Guide to Property Insurance
Official statistics maintained by the Land Registry show that the average house price in the UK (as of March 2018) is £224,144. That figure represents an increase of some 4.2% compared to the previous year – indicating that an investment in property is likely to yield at least as good a return as any savings account and many other forms of investment.
Having made that investment, you also need a way of protecting and safeguarding its value against the many threats of loss or damage it might face – from events such as fire, earthquakes, explosions, storm damage, flooding, impacts (by vehicles or from falling trees and branches), vandalism and theft.
So, let’s take a closer look at what that property insurance entails.
Property insurance for the homeowner
Your home is likely to be one of the most expensive items you buy in your life.
Home insurance offers a way of protecting your investment not only in the building itself, but also (if required) in all the contents which you are likely to have built up over the years – and which may prove very expensive to repair or replace if any are lost, stolen or damaged.
The total building sum insured typically reflects a worst-case scenario in which your home needs to be completely rebuilt after a major disaster (such as a fire which razes it to the ground, for example).
The reconstruction cost is neither the price you paid for the property nor its current market value, but represents the estimated costs of clearing the site, commissioning the architects and engineers to rebuild your home, and obtaining the necessary planning permission. It is a valuation that may be kept up to date with reference to the reconstruction index published by the Royal Institute of Chartered Surveyors (RICS) and the Association of British Insurers (ABI).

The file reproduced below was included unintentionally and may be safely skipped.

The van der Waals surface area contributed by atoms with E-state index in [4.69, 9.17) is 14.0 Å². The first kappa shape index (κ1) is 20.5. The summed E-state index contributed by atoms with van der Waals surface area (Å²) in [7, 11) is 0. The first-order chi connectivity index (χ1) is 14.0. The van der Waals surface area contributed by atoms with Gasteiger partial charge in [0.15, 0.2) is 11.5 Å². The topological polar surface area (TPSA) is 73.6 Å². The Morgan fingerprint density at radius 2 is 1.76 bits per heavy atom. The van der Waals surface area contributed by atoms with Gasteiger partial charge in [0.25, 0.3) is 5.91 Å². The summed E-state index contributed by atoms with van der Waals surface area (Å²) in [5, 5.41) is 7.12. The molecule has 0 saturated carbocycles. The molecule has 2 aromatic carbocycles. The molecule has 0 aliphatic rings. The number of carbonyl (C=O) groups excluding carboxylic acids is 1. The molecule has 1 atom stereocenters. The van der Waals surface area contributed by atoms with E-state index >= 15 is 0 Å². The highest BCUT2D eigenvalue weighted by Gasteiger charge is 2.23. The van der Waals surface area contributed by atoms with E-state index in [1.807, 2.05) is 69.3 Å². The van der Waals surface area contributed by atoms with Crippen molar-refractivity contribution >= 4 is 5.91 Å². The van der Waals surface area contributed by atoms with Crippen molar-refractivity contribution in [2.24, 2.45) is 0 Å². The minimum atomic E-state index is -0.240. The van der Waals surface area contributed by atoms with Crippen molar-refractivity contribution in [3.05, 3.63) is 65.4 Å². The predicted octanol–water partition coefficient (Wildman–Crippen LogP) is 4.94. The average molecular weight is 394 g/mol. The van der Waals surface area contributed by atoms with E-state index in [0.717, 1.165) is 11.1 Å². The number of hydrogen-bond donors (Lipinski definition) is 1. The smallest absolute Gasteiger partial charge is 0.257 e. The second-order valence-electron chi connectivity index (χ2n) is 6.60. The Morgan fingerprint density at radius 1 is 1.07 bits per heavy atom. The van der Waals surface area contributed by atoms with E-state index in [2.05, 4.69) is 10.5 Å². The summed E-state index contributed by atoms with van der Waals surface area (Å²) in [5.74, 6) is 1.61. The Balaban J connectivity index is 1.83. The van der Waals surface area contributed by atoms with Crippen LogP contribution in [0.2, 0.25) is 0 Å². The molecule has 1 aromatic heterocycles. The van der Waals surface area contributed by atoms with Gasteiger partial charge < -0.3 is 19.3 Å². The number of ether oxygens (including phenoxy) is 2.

It is equally important to keep your valuation of the contents thoroughly up to date. Many homeowners make the mistake of underestimating that value – and, therefore, underinsuring, with the result that there are insufficient funds in any settlement of a claim to adequately repair or replace lost or damaged items.
When arranging or renewing your property insurance, therefore, be sure to review the valuation of all of the contents of your home.
Property owners’ liability insurance
One aspect of property insurance that many homeowners may overlook is the indemnity it grants against claims from members of the public or your neighbours who may suffer an injury or have their own property damaged through some connection with your home. A loose tile from your roof, for example, might be blown away and come crashing down onto your neighbour’s glass conservatory.
Claims such as this may involve substantial amounts – especially if someone suffers an injury – so it is usual for your property insurance to provide a minimum of £1 million indemnity. With some providers of property insurance, this can be as much as £5 million.
Property insurance for the landlord
If you have let the property you own, remember that you need to arrange a particular type of property insurance, aptly titled landlord or buy to let insurance.
Not only is this designed to provide the protection needed for the premises themselves, but may also help to protect the financial health and integrity of the business you are running as a landlord.